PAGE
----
My group and I will be interviewing Reverend Alfred Jones of Hosley Temple Christian Methodist Episcopal about the La Salle’s Explore Nutrition Easter food drive as well as general food and health issues in the community.

Some questions I would like to ask are:

1) Did you think the Easter food drive was successful? What would have made it better?
2) Who does the Easter food drive benefit? Is it open to all members of the community or just the congregation?
3) Where does the food for the Easter food drive come from?
4) What kind of food products do you typically receive? Are they healthy?
5) Can you talk about the neighborhood’s response to the Easter food drive?
6) What are some of your biggest concerns regarding health and nutrition in the neighborhood?
7) Do you feel like health and nutrition is getting worse in the area? If so, what makes you feel this way?
8) How did Holsey start the Easter food drive?
9) How did Holsey get involved with “Explore Nutrition”?
10) What about “Explore Nutrition” excites you the most?
11) Why is nutrition important to you?

•    The overall purpose of our video is to offer a perspective on health and nutrition in the greater Olney area from members of the community, who are involved in distributing food to the hungry. A specific goal we have in telling this story is to raise awareness about health and nutrition issues in the neighborhood. Some components we will need
•    Assigned roles for each member of the team (e.g. producer, main photographer, secondary photographer, note taker/logging, sound, interviewer, video editor, writer)
Producer: Lauren Stair
Video Editor: Jon Matos
Interviewer: Joe Trinacria

A Place at the Table – Movie Review – 2013

Barbie Izquierdo feeds her children spaghetti bought with food stamps.

Barbie Izquierdo feeds her children spaghetti bought with food stamps.

I’ve volunteered at Bethel Chapel Church for the past 5 years. In this time, I have participated in several food drives at the Kensington Neighborhood House, which is loosely affiliated with my church. Due to budget restrictions, they are considering whether to stay open as a food cupboard, or perhaps convert their operation to a counseling center.

A Place at the Table is a film about diagnosing hunger in America. This is a complex problem, whether you are a small soup kitchen in Kensington, or you are Jeff Bridges, actor turned activist who has spent more than 30 years raising awareness of this issue. He started with founding the End Hunger campaign in 1984, he produced the film Hidden in America in 1996 that also addressed this issue, and now, in 2013, he is still fighting.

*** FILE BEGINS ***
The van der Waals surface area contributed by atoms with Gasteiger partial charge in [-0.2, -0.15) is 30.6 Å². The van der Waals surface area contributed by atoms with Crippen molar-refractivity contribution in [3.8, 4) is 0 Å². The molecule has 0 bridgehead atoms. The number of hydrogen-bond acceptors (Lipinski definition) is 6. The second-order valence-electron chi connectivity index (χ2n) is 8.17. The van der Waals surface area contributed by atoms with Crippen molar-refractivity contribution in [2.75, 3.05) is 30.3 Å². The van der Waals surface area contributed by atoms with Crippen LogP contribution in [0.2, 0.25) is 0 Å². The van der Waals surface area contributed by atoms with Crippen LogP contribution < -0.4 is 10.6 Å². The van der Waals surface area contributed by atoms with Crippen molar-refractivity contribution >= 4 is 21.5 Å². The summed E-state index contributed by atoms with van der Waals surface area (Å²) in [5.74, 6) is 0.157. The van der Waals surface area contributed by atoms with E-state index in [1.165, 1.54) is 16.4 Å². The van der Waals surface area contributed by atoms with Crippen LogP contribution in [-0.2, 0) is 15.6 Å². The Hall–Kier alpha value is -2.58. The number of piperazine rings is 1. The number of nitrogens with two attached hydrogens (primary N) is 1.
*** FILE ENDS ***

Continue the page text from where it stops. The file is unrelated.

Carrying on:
This is due, in large part, to inaction on the part of the government. Though the Child Nutrition Act was renewed in 2010, experts in the film point out a major fatal flaw: funding was taken from the food stamps program to pay for the new initiative. In one of many easily understood info-graphics throughout the film, we see how only 6 cents are being added to the pot to get kids better food.

Though the issue of hunger has many layers, the variety of people interviewed, from the Colorado countryside to inner city  Philadelphia, gives the audience a good sense of the problem. Teachers, doctors, authors, clergymen, chefs, lawyers all help focus in on what the problem really is. At times, this can feel overwhelming, yet the film, directed by Kristi Jacobson and Lori Silverbush, never feels erratic, but develops an organic rhythm.

Likewise, the Kensington Neighborhood House employed several volunteers, including my family, to interview people in the neighborhood to see what they needed. Like many in this film, they wanted better education, better employment, better relationships in addition to better food. The film does its best work when it shows that the problem is not food, and we do have the resources to end hunger. Rather than leaving you hopeless, the film empowers you to envision your ideal America, and see how it can easily become a reality.

North and South Poles

A great thing about Olney is its diversity.

There are many different kinds of people going to school here, working here, passing through or living here 24/7. The eateries reflect that: you can get soul food from a food cart, cuisine from Asia or from Jamaica. There are almost no limits.

Yet, when I went to the “Shoppes at LaSalle” mall, I noticed an interesting contrast. Fresh Grocer is at one side of the mall, and Dunkin Donuts is at the other.

This immediately brought to my mind the common misconception about healthy living: I either have to shop at a place like “Fresh Grocer” or I have to “run on Dunkin”. But, as there are a numerous places to eat in Olney, so are there numerous shades and degrees of healthy or unhealthy food.

There’s no reason to tie yourself to trendy “health food stores”, or spend all your time at a fast food place. There are plenty of options: you just have to look.